THE STORY OF BIP by Marcel Marceau

THE STORY OF BIP

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KIRKUS REVIEW

The whole Story of Bip is a sort of beatific vision to which Marceau attributes his famous chalk-faced alter ego's emergence as a character/performer. In romantic double page pictures, alternately gray wash and color (dreamy blues or soft, indulgent reds), a miming, mugging Bip--""frightened, but happy to be frightened""--soars and glides through smudgy clouds and luminous, spacescapes as his words describe radiant suns and phantasmagoric lunar scenes. At the end, he's set back down on earth in a circus tent with angels, people of all colors, a lamb and a lion, and even a Charlie Chaplin on a trapeze--joyfully embracing the world. We suspect that there's more to Bip than this fluttery, peaceable fantasy lets on, but Marceau's free floating illustrations do set a pretty mood.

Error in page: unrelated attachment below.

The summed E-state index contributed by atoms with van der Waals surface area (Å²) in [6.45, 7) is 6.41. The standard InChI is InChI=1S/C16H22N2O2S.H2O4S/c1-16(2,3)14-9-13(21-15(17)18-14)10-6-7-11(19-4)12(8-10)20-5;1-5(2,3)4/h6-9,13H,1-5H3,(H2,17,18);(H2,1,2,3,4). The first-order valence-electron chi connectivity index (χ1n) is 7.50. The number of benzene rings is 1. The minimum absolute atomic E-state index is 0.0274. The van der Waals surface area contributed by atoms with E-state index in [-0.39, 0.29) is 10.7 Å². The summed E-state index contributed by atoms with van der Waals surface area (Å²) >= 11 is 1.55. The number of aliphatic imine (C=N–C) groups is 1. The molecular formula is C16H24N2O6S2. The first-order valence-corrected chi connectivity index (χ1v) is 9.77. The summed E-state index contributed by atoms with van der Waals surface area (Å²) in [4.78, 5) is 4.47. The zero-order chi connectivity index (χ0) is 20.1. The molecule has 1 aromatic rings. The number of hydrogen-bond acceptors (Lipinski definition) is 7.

Pub Date: Feb. 25th, 1976
Publisher: Harper & Row